There’s not a single Brazilian Jiu-Jitsu student who wouldn’t like to learn techniques at a faster pace and, thus, make better progress. However, the quality and speed of learning moves is, for a large part, dependent on the coach – as the way he/she structures the class dictates what the students will do.
So, if you’re a coach, what’s the most efficient way to structure a class for the sake of students’ improvement? Nick “Chewy” Albin explains how he goes about it.
THE WAY CHEWY STRUCTURES HIS CLASS
First things first: Chewy doesn’t put his students through grueling warm-ups. He used to do so before, when he’d make them do squats, burpees, and so on… But, nowadays he doesn’t do that; if a student wants to work on his/her physical prowess, they can do it in the weights area of the gym.
Instead, Chewy puts them immediately to learning techniques (after a basic warm-up). He demonstrates and then gets them to drill one technique at a time for around 10 minutes; doing so with about 3 techniques per training session.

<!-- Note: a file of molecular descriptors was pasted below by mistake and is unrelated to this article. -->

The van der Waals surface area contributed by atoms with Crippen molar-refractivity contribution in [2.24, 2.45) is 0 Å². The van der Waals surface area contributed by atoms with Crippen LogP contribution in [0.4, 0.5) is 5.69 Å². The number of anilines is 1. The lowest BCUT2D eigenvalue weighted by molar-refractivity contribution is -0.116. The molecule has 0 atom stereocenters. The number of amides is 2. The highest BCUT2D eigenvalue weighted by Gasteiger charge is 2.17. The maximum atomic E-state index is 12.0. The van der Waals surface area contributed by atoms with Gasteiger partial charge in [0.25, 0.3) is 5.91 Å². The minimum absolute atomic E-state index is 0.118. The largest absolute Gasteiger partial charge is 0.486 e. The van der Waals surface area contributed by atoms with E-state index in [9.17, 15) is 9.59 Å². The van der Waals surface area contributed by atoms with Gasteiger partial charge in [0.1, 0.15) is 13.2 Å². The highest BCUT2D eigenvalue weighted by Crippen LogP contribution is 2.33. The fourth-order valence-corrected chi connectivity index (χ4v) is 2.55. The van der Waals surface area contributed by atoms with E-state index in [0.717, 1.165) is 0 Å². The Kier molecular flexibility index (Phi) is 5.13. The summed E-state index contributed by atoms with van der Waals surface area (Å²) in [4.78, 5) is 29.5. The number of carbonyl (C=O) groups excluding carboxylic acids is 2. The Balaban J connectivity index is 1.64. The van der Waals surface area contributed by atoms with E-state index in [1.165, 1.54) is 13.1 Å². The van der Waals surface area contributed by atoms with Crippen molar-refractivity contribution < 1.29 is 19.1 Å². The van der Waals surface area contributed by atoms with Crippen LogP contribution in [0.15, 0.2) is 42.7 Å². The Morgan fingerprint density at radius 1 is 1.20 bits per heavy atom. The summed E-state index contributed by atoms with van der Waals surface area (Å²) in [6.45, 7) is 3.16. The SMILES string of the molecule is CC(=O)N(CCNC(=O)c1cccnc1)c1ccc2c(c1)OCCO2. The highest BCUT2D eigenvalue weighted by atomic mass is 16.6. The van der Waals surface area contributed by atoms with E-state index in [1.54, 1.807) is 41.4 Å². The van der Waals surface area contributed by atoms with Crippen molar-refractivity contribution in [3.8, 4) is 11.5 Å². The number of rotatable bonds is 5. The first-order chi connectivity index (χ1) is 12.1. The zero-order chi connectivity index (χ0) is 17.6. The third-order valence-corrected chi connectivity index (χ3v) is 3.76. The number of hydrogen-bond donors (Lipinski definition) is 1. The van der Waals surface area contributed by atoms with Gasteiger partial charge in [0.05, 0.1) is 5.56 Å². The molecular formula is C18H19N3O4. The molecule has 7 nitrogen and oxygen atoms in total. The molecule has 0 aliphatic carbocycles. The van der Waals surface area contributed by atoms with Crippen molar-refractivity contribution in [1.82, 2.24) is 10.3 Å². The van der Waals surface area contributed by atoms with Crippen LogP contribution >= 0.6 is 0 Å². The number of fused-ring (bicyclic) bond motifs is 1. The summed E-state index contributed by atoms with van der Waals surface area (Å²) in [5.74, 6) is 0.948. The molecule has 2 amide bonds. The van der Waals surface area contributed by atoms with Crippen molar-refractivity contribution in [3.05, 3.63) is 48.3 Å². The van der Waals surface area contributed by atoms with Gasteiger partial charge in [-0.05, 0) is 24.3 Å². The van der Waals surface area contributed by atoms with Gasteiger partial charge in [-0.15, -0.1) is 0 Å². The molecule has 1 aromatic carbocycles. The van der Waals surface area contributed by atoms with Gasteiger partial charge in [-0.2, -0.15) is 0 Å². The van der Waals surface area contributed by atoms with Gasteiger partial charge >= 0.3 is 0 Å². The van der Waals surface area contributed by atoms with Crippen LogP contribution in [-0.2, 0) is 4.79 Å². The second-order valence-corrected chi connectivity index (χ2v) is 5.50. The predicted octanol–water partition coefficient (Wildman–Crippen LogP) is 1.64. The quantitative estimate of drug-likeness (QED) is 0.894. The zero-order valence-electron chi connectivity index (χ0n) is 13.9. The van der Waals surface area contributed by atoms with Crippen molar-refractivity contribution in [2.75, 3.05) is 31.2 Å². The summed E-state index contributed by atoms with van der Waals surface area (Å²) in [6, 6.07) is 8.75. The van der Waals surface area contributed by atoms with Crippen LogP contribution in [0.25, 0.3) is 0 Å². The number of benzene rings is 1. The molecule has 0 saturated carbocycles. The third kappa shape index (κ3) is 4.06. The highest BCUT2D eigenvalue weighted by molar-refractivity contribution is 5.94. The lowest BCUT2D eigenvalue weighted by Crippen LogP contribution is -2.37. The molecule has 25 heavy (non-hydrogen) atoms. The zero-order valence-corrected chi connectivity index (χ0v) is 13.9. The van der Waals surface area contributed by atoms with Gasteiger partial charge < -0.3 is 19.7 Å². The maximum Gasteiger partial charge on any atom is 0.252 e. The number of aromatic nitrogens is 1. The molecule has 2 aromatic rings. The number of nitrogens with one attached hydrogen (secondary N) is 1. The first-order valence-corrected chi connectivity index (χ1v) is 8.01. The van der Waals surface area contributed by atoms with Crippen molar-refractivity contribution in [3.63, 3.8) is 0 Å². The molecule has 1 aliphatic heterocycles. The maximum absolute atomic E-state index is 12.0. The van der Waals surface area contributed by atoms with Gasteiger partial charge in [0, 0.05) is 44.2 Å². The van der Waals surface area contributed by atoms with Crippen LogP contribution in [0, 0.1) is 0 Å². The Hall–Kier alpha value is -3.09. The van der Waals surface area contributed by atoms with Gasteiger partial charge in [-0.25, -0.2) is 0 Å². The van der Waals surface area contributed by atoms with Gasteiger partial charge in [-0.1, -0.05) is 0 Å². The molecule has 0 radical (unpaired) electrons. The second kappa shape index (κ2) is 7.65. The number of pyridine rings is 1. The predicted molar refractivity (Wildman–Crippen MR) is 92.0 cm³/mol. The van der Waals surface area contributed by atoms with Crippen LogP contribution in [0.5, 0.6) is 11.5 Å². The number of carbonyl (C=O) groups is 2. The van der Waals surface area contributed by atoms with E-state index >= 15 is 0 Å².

All of these techniques are connected – for example, he’d show them all from (or in connection with) the Butterfly Guard. And then, after the “learning” (drilling) part of the class is done, Chewy makes his students do positional rolling – and they do so from the same position and using the same techniques they’ve been drilling earlier.
Altogether, Chewy emphasizes that he has his students focus on these and other connected techniques for 2-3 weeks at a time; in order for them to develop the required muscle memory.
Then, at the end of the training session, Chewy gives them an opportunity to roll. Watch him explain more about the way he structures his classes on the video below: